Coding Commons puts students in command

Danielle Ransom

Students use computers for a large portion of their day, but they may not know what exactly makes them tick.

Last year, graduate students in the School of Information created Coding Commons, an organization that provides a collaborative workspace for students of any discipline who are interested in learning more about programming and the inner workings of computers. 

Kristin Sullivan. communications liaison for the Association for Information Science and Technology, said that students can learn many skills in Coding Commons.

“I think Coding Commons is effective in introducing UT students to various tech topics ranging from software design to programming to Wikipedia editing,” Sullivan said. 

Students can apply what they learn in the Coding Commons to any discipline. 

In last week’s session, students learned how to use the program command line, which connects the user with the internal workings of the computer. If they can program in command line, students can manipulate the mechanical and electrical components that make computers work, such as processors. They can also gain administrative authority to pull up many files and run applications such as the Internet and Facebook.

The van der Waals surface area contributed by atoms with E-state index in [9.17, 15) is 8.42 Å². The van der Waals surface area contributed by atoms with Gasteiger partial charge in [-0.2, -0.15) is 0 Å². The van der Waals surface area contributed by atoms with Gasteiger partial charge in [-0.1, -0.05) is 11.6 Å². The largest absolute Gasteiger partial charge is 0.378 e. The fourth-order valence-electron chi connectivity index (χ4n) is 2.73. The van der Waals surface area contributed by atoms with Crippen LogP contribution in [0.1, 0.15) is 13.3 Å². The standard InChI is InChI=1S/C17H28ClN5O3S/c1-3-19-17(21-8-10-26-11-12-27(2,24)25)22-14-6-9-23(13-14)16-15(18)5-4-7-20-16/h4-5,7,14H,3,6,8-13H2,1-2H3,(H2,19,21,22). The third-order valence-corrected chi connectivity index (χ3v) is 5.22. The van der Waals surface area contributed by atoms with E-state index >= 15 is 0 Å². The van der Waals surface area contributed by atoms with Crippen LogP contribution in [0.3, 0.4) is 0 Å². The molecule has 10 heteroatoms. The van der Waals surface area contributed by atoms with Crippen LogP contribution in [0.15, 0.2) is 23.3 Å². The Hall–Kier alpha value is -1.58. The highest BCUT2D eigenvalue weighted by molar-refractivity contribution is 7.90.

Students that know these layers can use their computers for many applications, such as creating video games or designing websites.       

Althea Logan, co-director for the Association for Information Science and Technology, said she thought it was beneficial for students to know more about computers.

“I think it is really practical for most jobs that deal with computers to understand what’s under the hood,” Logan said. “It’s really helpful to understand how to use a computer for your needs.”

At their next session, Coding Commons will present an introduction to programming in the School of Information at 5 p.m..

Computer science junior Hannah Perry gives students insight on ways to understand a computer beyond the surface level. Perry is a member of CS Roadshow, a group teaches kindergarten through 12th grade students about computer science.

“It is essential to understand the layers that make up a computer in order to understand how to use computers beyond the user-interface level,” Perry said.